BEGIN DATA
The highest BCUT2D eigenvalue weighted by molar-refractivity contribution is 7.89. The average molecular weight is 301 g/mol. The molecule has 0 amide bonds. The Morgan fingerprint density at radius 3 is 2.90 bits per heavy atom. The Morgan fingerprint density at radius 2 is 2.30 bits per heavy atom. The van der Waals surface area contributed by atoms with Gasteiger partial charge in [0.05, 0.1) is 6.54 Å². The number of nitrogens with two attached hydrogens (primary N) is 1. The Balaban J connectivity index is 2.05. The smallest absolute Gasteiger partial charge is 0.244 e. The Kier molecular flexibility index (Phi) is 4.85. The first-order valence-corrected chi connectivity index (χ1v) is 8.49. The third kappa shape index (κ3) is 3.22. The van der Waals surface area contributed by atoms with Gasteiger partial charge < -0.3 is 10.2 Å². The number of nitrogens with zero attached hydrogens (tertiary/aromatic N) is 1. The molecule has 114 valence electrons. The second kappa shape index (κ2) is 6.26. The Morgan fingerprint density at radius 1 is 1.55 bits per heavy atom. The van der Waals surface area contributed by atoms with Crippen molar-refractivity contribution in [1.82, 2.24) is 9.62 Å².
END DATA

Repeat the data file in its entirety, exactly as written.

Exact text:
The highest BCUT2D eigenvalue weighted by molar-refractivity contribution is 7.89. The average molecular weight is 301 g/mol. The molecule has 0 amide bonds. The Morgan fingerprint density at radius 3 is 2.90 bits per heavy atom. The Morgan fingerprint density at radius 2 is 2.30 bits per heavy atom. The van der Waals surface area contributed by atoms with Gasteiger partial charge in [0.05, 0.1) is 6.54 Å². The number of nitrogens with two attached hydrogens (primary N) is 1. The Balaban J connectivity index is 2.05. The smallest absolute Gasteiger partial charge is 0.244 e. The Kier molecular flexibility index (Phi) is 4.85. The first-order valence-corrected chi connectivity index (χ1v) is 8.49. The third kappa shape index (κ3) is 3.22. The van der Waals surface area contributed by atoms with Gasteiger partial charge < -0.3 is 10.2 Å². The number of nitrogens with zero attached hydrogens (tertiary/aromatic N) is 1. The molecule has 114 valence electrons. The second kappa shape index (κ2) is 6.26. The Morgan fingerprint density at radius 1 is 1.55 bits per heavy atom. The van der Waals surface area contributed by atoms with Crippen molar-refractivity contribution in [1.82, 2.24) is 9.62 Å².